View Full Version : [Toxicology] Essentials of Toxicology

Thu 24th November '16, 2:23pm
This thread is based on the textbook of Essentials of Toxicology 2E. Information about the basic knowledge would be updated here.

Thu 24th November '16, 2:28pm
One could define a poison as any agent capable of producing a deleterious response in a biological system. Virtually every known chemical has the potential to produce injury or death if it is present in a sufficient amount. The LD50 is the dosage of chemicals needed to produce death in 50 percent of treated animals. However, it should be noted that measures of acute lethality such as LD50 may not accurately reflect the full spectrum of toxicity, or hazard, associated with exposure to a chemical. For example, some chemicals with low acute toxicity may have carcinogenic or teratogenic effects at doses that produce no evidence of acute toxicity.

Thu 24th November '16, 3:40pm
The spectrum of undesired effects of chemicals is broad. In therapeutics, for example, each drug produces a number of effects, but usually only one effect is associated with the primary objective of the therapy; all the other effects are referred to as undesirable or side effects. However, some of these side effects may be desired for another therapeutic indication. Some side effects of drugs are always deleterious to the well-being of humans. These are referred to as the adverse, deleterious, or toxic effects of the drug.

Allergic Reactions
Chemical allergy is an immunologically mediated adverse reaction to a chemical resulting from previous sensitization to that chemical or to a structurally similar one. The term hypersensitivity, allergic reaction, and sensitization reaction are used to describe this situation. Once sensitization has occurred, allergic reactions may result from exposure to relatively very low doses of chemicals. However, for a given allergic individual, allergic reactions are dose-related. Sensitization reactions are sometimes very severe and may be fatal.

Most chemicals and their metabolic products are not sufficiently large to be recognized by the immune system as a foreign substance and thus must first combine with an endogenous protein to form an antigen. Such a molecule is called a hasten. The hapten-protein complex is then capable of eliciting the formation of antibodies. Subsequent exposure to the chemical results in an antigen-antibody interaction, which provokes the typical manifestations of allergy that range in severity from minor skin disturbance to fatal anaphylactic shock.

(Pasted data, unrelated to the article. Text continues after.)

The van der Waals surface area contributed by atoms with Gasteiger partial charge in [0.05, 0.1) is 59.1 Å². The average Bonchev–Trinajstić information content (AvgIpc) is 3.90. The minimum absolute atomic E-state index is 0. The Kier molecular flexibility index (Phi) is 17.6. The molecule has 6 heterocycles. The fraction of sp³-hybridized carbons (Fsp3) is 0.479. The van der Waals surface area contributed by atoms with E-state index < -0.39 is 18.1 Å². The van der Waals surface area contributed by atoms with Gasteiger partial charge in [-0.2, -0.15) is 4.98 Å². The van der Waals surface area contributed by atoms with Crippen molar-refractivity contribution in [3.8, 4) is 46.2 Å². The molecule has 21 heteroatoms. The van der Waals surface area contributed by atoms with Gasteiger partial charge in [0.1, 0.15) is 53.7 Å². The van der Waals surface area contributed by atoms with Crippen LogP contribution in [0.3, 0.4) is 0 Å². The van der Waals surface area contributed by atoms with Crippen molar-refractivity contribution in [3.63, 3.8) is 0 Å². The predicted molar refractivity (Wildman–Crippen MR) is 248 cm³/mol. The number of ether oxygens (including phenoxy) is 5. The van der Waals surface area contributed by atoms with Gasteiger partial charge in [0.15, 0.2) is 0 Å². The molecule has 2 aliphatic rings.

PS: Differential features of hypersensitivity versus pseudoallergic reactions


Idiosyncratic Reactions
Chemical idiosyncrasy refers to a genetically determined abnormal reactivity to a chemical. The response observed is usually qualitatively similar to that observed in all individuals but may take the form of extreme sensitivity to low doses or extreme insensitivity to high doses of the chemical. For example, individuals abnormally sensitive to nitrites readily oxidize the iron in hemoglobin to produce methemoglobin, which is incapable of transporting oxygen to tissues. Consequently, they may suffer from tissue hypoxia after exposure to doses of methemoglobin-producing chemicals that would be harmless to normal individuals.

Immediate versus Delayed Toxicity
Immediate toxic effects occur or develop rapidly after a single administration of a substance, whereas delayed toxic effects occur after the lapse of some time. Most substances produce immediate toxic effects. However, carcinogenic effects of chemicals usually have long latency periods, often 20 to 30 years after the initial exposure, before tumors are observed in humans.

Reversible versus Irreversible Toxic Effects
Some toxic effects of chemicals are reversible, and others are irreversible. If a chemical produces pathological injury to a tissue, the ability of that tissue to regenerate largely determines whether the effect is reversible or irreversible. For liver tissue, with its high regeneration ability, most injuries are reversible, whereas injury to the CNS is largely irreversible because its differentiated cells cannot be replaced. Carcinogenic and teratogenic effects of chemicals, once they occur, are usually considered irreversible toxic effects.

Local versus Systemic Toxicity
Another distinction between types of effects is made on the basis of the general site of action. Local effects occur at the site of first contact between the biological system and the toxicant. In contrast, systemic effects require absorption and distribution of a toxicant from its entry point to a distant site, at which deleterious effects are produced. Most substances, except for highly reactive materials, produce systemic effects. For some materials, both effects can be demonstrated.

Most chemicals that produce systemic toxicity usually elicit their major toxicity in only one or two organs, which are referred to as the target organs of toxicity of a particular chemical. The target organ of toxicity is often not the site of the highest concentration of the chemical.

Target organs in order of frequency of involvement in systemic toxicity are the CNS; the circulatory system; the blood and hematopoietic system; visceral organs such as the liver, kidney, and lung; and the skin. Muscle and bone are seldom target tissues for systemic effects.

Thu 24th November '16, 4:20pm
Chemical interactions can occur via various mechanisms, such as alterations in absorption, protein binding, and the biotransformation and excretion of one or both of the interacting toxicants. In addition to these modes of interaction, the response of the organism to combinations of toxicants may be increased or decreased because of toxicologic responses at the site of action.

An additive effect, most commonly observed when two chemicals are given together, occurs when the combined effect of two chemicals is equal to the sum of the effects of each agent given alone.

A synergistic effect occurs when the combined effects of two chemicals are much greater than the sum of the effects of each agent given alone.